Joan Brown was raised in the Marina District of San Francisco by a banker father who drank too much and a mother who was epileptic and often threatened suicide, though she waited to follow through on that threat until Brown was in her thirties. She went to Catholic school, which she hated. Art was not in the curriculum. Then, by chance, after high school, she came across an advertisement for the California School of Fine Arts (now the San Francisco Art Institute), the oldest art school in the West, whose staff included renowned artists like Clyfford Still, Richard Diebenkorn, and Elmer Bischoff ’38, M.A. ’39, the latter who would become a great mentor to Brown. She swung by in 1955, and found her life’s work.
Though initially she was plagued by self doubt and considered dropping out, by 1956, she was working with Bischoff. He counseled her to follow her intuition, advice that would guide her for the rest of her life, and encouraged her to draw and paint what she saw around her: a Thanksgiving turkey, her mother, and increasingly, herself. Like other Bay Area figurative painters, she was melding abstract expressionistic brush style with more realistic portraiture. As art historians Karen Tsujimoto and Jacquelynn Baas wrote in The Art of Joan Brown, “Brown claimed herself as primary subject matter for her art … much of Brown’s oeuvre can be seen as a visual diary of her life and a product of her penetrating self-scrutiny.”
Success came quickly. By the time she was 19, she was exhibiting her work in the Six Gallery, which Tsujimoto and Baas characterized as “one of San Francisco’s early and important artists’ cooperative galleries.” Not long after she graduated from the institute, collectors began buying her work. When she sold one of her first paintings, she brought the check to her father, who was the branch manager at the Bank of America on Market Street. He looked at her and looked at the check. “It was a pretty nice amount,” Brown’s husband Mike Hebel recalled. “He authenticated the check before he deposited it because he was just really shocked.”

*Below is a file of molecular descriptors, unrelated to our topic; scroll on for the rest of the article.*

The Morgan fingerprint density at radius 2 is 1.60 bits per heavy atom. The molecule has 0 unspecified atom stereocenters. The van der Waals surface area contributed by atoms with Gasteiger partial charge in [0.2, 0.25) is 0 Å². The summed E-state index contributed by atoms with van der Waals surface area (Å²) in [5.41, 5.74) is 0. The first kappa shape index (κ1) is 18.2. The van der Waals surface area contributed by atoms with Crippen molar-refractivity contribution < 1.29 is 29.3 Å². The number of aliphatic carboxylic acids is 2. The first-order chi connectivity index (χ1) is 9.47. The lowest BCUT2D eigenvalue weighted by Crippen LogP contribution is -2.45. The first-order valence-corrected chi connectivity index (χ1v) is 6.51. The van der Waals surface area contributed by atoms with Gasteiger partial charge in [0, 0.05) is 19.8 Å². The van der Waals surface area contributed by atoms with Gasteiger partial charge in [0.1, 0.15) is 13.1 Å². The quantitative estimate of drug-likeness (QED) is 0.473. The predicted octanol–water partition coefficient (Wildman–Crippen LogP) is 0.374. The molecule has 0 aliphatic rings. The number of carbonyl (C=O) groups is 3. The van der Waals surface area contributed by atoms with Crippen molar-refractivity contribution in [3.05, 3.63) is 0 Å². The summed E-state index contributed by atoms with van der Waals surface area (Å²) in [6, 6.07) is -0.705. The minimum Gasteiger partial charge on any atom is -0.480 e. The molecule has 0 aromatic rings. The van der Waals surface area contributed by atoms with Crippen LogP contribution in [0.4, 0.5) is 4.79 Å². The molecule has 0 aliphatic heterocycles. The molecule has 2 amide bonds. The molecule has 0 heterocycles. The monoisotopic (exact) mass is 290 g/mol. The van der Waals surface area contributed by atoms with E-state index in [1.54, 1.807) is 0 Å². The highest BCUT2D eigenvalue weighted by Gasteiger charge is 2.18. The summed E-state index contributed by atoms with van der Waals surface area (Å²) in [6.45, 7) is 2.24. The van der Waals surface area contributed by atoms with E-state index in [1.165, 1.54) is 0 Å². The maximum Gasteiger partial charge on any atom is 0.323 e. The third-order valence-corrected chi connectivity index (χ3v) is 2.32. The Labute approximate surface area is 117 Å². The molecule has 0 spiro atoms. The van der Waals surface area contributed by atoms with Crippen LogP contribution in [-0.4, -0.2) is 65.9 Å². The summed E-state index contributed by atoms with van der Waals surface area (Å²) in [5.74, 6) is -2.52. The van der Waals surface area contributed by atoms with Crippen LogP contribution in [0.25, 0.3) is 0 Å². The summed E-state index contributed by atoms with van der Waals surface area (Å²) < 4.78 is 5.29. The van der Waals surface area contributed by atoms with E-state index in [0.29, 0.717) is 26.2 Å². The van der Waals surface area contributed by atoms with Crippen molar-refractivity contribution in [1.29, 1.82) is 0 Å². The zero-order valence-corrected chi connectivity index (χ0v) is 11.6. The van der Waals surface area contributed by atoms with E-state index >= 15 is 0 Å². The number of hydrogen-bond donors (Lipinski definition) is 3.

Around the same time, the Museum of Modern Art in New York acquired one of her paintings, and in 1960, her work was exhibited alongside Helen Frankenthaler and Georgia O’Keeffe. The Whitney included her art in one of its traveling exhibitions, and she was featured in a Look magazine article.
She began teaching in 1959, first at a private high school in San Francisco, then moving between various colleges in Northern California until she finally landed at Berkeley in the Department of Art Practice in 1974, where she would remain until her death. Carnwath, who Brown first brought to Berkeley in 1982, said that students were drawn to Brown. Hebel said she was sympathetic but didn’t shy away from honest feedback. Like her mentor before her, she was known to tell her students, “Do what feels right to you.”
“She loved teaching,” said Hebel. “Joan felt that anyone could be an artist, that it was not a select few who were destined.” She got to put this ideology into practice one year when a woman in her sixties applied to the program at Berkeley. Brown’s colleagues felt the applicant was too old. “How much time would she have left to be an artist?” Hebel recalls Brown’s colleagues telling her. “Are we wasting our time that we could be putting into a 30-year-old or 25-year-old?” But Brown was insistent that she saw promise in her work and the woman was eventually accepted.